Research Impact


UCL researchers driving generational transformation of UK environmental law

Researchers at UCL’s Centre for Law and Environment found gaps in post-Brexit environmental law, shaped the new English environmental body, and forged a better approach to air quality law.

field of corn

28 April 2022

Researchers in UCL’s Centre for Law and Environment have been at the forefront of systematic study of UK environmental law for over two decades. Their expertise in analysing the far-reaching influence of EU law on environmental protection in Britain, as well as wide-ranging research in UK environmental law, placed CLE researchers in an ideal position to analyse the legislative gaps – and opportunities for innovation – associated with Britain’s exit from the European Union.  

A key impact of this work involved demonstrating that a simple ‘roll-over’ of EU legislation on Brexit would mean a loss of key UK governance and enforcement mechanisms.

Working towards a draft UK/English Bill

Professor Maria Lee showed how EU law and institutional arrangements underpin environmental decision-making, while Professor Richard Macrory developed best practice criteria for environmental enforcement and sanctioning mechanisms. In light of this research, the pair highlighted the risk for UK environmental protection brought by the loss of EU governance structures.

In the lengthy debate about structuring UK/English environmental governance post-Brexit, Professors Maria Lee and Eloise Scotford raised concerns about how to retain EU environmental principles within a British political culture reluctant to legislate for policy goals, and Macrory and Thornton (QC, now High Court Judge) developed research suggesting principles should be set out in policy documents and linked to decision-making through legislation.  

Through providing parliamentary evidence of these post-Brexit governance gaps and risks, and through collaboration with Greener UK (a coalition of 12 of the UK’s most prominent environmental NGOs), Lee contributed to the development of Lords amendments to section 16 of the European Union (Withdrawal) Act (EUWA) 2018 introducing the EUWA’s only sector-specific commitment.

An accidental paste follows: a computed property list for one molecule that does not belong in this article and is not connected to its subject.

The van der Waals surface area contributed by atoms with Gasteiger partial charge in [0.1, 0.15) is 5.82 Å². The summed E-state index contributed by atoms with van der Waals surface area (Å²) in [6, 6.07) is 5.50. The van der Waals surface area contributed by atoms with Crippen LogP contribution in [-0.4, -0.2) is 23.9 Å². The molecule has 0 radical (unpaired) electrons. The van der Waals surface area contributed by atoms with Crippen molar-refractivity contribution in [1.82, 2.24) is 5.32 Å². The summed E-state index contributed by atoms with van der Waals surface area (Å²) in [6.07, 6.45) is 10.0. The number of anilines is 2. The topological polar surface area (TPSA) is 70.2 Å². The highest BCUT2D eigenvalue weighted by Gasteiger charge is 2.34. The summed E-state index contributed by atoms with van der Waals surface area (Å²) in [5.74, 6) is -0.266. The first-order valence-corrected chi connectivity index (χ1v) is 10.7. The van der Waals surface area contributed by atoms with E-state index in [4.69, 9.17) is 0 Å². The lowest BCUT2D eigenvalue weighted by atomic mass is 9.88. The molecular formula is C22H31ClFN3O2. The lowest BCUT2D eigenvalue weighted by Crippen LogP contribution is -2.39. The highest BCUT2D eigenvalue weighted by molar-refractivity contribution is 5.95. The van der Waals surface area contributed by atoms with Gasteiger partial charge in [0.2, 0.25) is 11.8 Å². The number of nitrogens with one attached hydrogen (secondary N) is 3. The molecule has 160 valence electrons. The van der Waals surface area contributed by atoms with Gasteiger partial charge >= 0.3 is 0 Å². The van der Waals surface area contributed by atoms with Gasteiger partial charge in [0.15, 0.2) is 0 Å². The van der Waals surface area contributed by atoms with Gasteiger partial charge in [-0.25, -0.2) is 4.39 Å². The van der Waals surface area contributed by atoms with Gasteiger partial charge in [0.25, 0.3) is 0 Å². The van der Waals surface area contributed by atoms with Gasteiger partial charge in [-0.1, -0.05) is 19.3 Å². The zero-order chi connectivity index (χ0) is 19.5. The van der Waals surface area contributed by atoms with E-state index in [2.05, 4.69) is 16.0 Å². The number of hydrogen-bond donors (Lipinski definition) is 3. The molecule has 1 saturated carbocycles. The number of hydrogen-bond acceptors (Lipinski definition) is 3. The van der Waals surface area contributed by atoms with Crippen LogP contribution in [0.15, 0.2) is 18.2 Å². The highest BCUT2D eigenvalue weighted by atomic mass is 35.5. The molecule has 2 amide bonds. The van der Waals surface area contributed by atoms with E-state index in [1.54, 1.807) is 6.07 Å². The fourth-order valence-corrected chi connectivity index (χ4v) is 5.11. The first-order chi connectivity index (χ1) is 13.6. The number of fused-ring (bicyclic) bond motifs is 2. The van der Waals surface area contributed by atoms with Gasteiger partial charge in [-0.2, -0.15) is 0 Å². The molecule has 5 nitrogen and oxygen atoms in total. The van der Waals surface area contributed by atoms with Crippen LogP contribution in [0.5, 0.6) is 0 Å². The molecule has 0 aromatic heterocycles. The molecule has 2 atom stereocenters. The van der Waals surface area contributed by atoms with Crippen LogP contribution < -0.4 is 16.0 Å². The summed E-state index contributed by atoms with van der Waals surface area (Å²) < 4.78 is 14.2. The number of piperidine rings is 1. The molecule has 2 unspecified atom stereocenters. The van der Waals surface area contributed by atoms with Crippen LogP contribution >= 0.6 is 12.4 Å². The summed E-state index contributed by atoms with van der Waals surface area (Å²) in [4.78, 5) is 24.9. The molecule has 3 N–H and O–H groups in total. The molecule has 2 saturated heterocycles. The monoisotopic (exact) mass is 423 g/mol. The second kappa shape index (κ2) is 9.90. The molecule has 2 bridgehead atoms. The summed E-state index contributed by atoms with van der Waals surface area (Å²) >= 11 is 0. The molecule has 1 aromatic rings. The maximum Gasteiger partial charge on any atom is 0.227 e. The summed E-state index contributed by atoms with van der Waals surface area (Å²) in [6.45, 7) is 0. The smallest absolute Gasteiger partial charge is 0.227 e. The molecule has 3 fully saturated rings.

These amendments required a draft UK/English Bill to be introduced to Parliament. The resulting draft Environment (Principles and Governance) Bill 2018 represented progress, but scrutiny of the draft Bill by UCL researchers and evidence provided to the Commons Environment, Food and Rural Affairs (EFRA) Committee and to the Environmental Audit Committee (EAC) contributed to further strengthening of the draft Bill. The Committees’ reports acknowledged weaknesses in the draft Bill’s wording that Ministers ‘have regard to’ new environmental principles and recognised risks associated with relegating formerly legally entrenched environmental principles to the status of policy. These requirements were subsequently tightened up in the full Environment Bill that was introduced in 2019.

Helping shape the new Office for Environmental Protection

A second key impact was Professors Lee and Macrory’s advice on the design of the new English Office for Environmental Protection (OEP) under the Environment Bill (now Environment Act 2021), where detailed analysis and oral evidence to the EFRA Committee contributed to important changes. These included: powers allowing the OEP to intervene in environmental judicial reviews; power to involve central government in enforcement action against other bodies; power for the OEP to undertake investigations without prior complaint; and a heightened attention to the OEP’s independence.

A new approach to air quality law

A third key impact came through Professor Scotford’s research into air quality law, where she found opportunities for innovation brought about by updating local air quality management structures in the Environment Act 1995 (through the Environment Act 2021). Her work showed that post-Brexit English air quality law reform offered opportunities to reduce overreliance on local authorities and create a more ambitious coordinated governance structure. Professor Scotford presented her recommendations to central and local government and parliamentarians, leading to key amendments to the Environment Act, which should now better govern air pollution controls and protect human health.

Research synopsis

Driving generational transformation of UK environmental law

'Researchers at UCL’s Centre for Law and Environment (CLE) demonstrated the need to address the environmental legal gaps arising from EU withdrawal through new legislation. They inspired a brand-new environmental oversight body for England – the Office for Environmental Protection – and forged a better approach for air quality law. This work has helped safeguard and develop the UK’s environmental law for the future, benefitting both nature and human health and wellbeing. 




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